For The King book cover: the winner is…

Hands down, Gerard’s portrait of fellow painter Isabey!

Thank you very, very much for your wonderful insights and suggestions. This is what the kind of exchange that makes blogging so much fun.

I also tallied the emailed votes of comment-shy readers and my family’s
impressions. The trend is consistent. My brother noted that there would be a beautiful continuity and symmetry between this cover and that of Mistress of the Revolution. Each would have a single character, one female, one male, both almost full-length.

I will leave the comment track open under the prior post. Feel free to change your mind, add new suggestions or give me your input if you have not already done so.

This is only the beginning of the process, and I should receive pretty soon my publisher’s first cover suggestions. Stay tuned…

And while we are on the topic of book covers, I really enjoyed this piece brought to my attention by a post at Writing the Renaissance, itself from a track by at I agree with  Karen Heller (No faces, please, we’re women) on that unfortunate trend, which has apparently spread well beyond the confines of historical fiction. Yet I am told that the headless heroine still works wonders in terms of sales.

And finally, for those who find some modern covers tacky, take a look at this Jean Plaidy from the 50s at Reading, Raving and Ranting. Bravo, Susan, for this acquisition! Makes you wonder whether it is thanks to cover art of this sort that historical fiction acquired its “lowbrow” reputation.

Print Friendly, PDF & Email

12 Comments to “For The King book cover: the winner is…”

  1. Pam S says:

    Hello Catherine and Penny…there’s another factor in cover design: Alas, all who publish are aware that their major customers have tastes that tie closely to decisions to buy the book or not. These are often very SMART buyers, who track the performance of hundreds, if not thousands of genre titles. I think this cover meets the criteria for >high quality>literary>historical>all readers, and another, more subtle element: it is different from many of the others, and still as attractive. It will look terrific on the shelf!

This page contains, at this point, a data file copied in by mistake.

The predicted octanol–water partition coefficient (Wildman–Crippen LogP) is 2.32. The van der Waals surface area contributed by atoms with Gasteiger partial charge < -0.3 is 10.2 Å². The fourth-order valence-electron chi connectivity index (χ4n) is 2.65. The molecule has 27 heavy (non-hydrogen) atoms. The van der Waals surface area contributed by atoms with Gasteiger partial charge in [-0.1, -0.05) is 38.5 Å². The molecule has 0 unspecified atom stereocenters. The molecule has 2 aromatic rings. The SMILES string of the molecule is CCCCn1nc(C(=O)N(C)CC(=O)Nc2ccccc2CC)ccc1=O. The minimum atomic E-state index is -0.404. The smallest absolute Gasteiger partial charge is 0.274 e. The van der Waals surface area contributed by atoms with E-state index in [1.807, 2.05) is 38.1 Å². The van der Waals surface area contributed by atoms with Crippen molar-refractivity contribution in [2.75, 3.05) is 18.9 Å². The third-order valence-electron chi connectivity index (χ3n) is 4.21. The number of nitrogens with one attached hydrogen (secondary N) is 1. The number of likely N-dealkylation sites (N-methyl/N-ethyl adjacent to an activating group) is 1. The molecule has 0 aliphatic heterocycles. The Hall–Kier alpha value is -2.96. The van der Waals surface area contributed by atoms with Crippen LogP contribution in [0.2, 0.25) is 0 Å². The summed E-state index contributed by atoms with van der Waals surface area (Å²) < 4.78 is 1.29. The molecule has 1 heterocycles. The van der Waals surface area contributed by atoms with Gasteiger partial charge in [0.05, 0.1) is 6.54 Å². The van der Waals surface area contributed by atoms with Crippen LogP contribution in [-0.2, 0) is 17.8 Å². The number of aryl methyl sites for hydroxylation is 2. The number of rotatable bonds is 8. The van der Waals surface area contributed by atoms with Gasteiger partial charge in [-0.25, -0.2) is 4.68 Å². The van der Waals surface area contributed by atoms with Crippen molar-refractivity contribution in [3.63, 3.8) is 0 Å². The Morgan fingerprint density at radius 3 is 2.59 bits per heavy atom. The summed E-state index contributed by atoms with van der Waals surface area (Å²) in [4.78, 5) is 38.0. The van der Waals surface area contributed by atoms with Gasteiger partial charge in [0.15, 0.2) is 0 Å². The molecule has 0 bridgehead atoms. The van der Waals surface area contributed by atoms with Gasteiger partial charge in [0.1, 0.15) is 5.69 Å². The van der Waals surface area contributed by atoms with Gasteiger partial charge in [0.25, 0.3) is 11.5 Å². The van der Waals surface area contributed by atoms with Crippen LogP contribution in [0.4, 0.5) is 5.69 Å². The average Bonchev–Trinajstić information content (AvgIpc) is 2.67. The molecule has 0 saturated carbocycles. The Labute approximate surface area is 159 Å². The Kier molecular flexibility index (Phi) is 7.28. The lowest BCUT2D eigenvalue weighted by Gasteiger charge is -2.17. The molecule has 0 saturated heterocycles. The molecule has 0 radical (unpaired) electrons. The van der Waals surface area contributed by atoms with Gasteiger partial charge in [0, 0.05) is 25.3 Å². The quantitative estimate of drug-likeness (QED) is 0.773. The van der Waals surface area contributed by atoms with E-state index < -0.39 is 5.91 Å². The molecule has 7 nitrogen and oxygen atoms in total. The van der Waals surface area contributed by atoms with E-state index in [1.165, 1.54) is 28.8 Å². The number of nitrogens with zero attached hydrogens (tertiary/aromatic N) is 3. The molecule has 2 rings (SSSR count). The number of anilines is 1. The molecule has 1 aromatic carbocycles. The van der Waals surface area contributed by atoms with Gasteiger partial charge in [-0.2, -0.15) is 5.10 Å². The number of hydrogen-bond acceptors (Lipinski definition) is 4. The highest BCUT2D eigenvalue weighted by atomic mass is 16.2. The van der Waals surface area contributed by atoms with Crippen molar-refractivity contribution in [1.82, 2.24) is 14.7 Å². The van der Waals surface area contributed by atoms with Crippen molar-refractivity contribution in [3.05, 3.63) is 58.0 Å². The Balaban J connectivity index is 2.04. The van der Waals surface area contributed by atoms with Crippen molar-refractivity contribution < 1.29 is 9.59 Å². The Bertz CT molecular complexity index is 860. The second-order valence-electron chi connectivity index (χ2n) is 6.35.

2. Penny Klein says:

    Ma Chere Catherine,
    the stereotype of men not reading seems rather old fashioned. but then i am just an American who takes trains, does not drive and yet as a woman i am not supposed to be a sci fi fan, but i am. so it should be interesting what the publisher does decide on, won’t it. won’t be long now till the publication. don’t forget i want an autograph.

  3. Catherine Delors says:

    Ah but Penny, the demographics of movies and books are supposed to be totally different. Books are supposed to be bought by women, movies to be watched by men. I agree that the smoke and fire scene would be a better fit for the theme of the book. Stay tuned….

  4. Penny Klein says:

    no battle scenes because they kill sales? huh? didn’t Clint Eastwood make a ton of money on his war movies? why would battle scenes kill sales? who is the demographic? a battle scene might bring in both genders. or at least more men.

  5. Catherine Delors says:

    Dear Penny, my publisher said “Read my lips: no battle scenes.” Why not? Apparently they kill sales…

  6. Penny Klein says:

    Ma Chere Catherine,
    I don’t get it. you were really rooting for the one with lots of smoke on the cover. now this one because it looks like continuity? don’t get me wrong, i like the portrait but for me, it looks so serene a cover for a thriller. oh well, that’s life, too bad i can’t spell the french for that.
    Bien amicalement


    I will translate Brigitte’s comment: I just dropped by your blog to see the photo selected for your second novel. You are right, and your brother too, this man, this look, this hat in his hand, departure, arrival?? I love it.

    Thank you, Brigitte! Note, however, that no cover has been chosen yet…

  8. Brigitte says:

    Je viens de passer pour voir la photo choisie sour ton second roman. Tu as raison, et ton frére aussi, cet homme, ce regard,ce chapeau à la main, départ, arrivée ?? j’aime beaucoup.


    My mind is pretty much made up now. The ball is in my publisher’s camp now!

  10. Eva says:

    Yay!! Don’t really have any other input, lol. :)


    Thank you for your input, Dani! Great topic indeed.
    Now I forwarded
    the results to my editor at Dutton, and it is out of my hands for a
    while. I am awaiting with bated breath the first thoughts of the

  12. Danielle says:

    Yay–I love that painting–I think it will be wonderful. It was my favorite of the group. I think the headless woman on covers is overdone now, too. At first I thought it was sort of effective (more so just a partial face perhaps), but it’s lost its pizzazz and now I just think, oh, another one. Cover from the 1960s and 70s were horrible! That Plaidy cover is awful–not at all how I imagine her work to be. I have some old Daphne du Maurier books as well as Elizabeth Bowen paperbacks and they have that same sort of tawdry romanticism, which I don’t at all find in their books–especially not Elizabeth Bowen! Thanks for the links–I think this subject is really fascinating.

Leave a Reply